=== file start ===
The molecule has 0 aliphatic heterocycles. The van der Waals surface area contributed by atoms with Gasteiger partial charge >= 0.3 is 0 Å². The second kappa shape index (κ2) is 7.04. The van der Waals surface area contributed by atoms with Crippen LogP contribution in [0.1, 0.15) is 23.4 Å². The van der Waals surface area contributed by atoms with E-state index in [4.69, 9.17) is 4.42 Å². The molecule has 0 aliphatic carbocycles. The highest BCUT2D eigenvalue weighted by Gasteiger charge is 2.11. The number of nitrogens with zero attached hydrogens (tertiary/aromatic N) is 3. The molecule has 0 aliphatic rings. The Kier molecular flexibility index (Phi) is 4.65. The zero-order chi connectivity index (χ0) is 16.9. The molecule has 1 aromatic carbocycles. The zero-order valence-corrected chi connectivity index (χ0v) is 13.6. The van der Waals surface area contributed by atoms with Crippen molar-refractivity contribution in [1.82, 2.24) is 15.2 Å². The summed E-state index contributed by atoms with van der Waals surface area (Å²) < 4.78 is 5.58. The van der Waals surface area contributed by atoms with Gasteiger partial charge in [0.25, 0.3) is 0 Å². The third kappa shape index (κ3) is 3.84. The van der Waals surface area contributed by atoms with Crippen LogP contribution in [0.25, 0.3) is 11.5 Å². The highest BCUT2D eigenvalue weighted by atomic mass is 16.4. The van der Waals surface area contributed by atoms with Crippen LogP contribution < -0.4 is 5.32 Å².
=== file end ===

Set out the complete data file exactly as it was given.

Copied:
The molecule has 0 aliphatic heterocycles. The van der Waals surface area contributed by atoms with Gasteiger partial charge >= 0.3 is 0 Å². The second kappa shape index (κ2) is 7.04. The van der Waals surface area contributed by atoms with Crippen LogP contribution in [0.1, 0.15) is 23.4 Å². The van der Waals surface area contributed by atoms with E-state index in [4.69, 9.17) is 4.42 Å². The molecule has 0 aliphatic carbocycles. The highest BCUT2D eigenvalue weighted by Gasteiger charge is 2.11. The number of nitrogens with zero attached hydrogens (tertiary/aromatic N) is 3. The molecule has 0 aliphatic rings. The Kier molecular flexibility index (Phi) is 4.65. The zero-order chi connectivity index (χ0) is 16.9. The molecule has 1 aromatic carbocycles. The zero-order valence-corrected chi connectivity index (χ0v) is 13.6. The van der Waals surface area contributed by atoms with Crippen molar-refractivity contribution in [1.82, 2.24) is 15.2 Å². The summed E-state index contributed by atoms with van der Waals surface area (Å²) < 4.78 is 5.58. The van der Waals surface area contributed by atoms with Gasteiger partial charge in [0.25, 0.3) is 0 Å². The third kappa shape index (κ3) is 3.84. The van der Waals surface area contributed by atoms with Crippen LogP contribution in [0.25, 0.3) is 11.5 Å². The highest BCUT2D eigenvalue weighted by atomic mass is 16.4. The van der Waals surface area contributed by atoms with Crippen LogP contribution < -0.4 is 5.32 Å².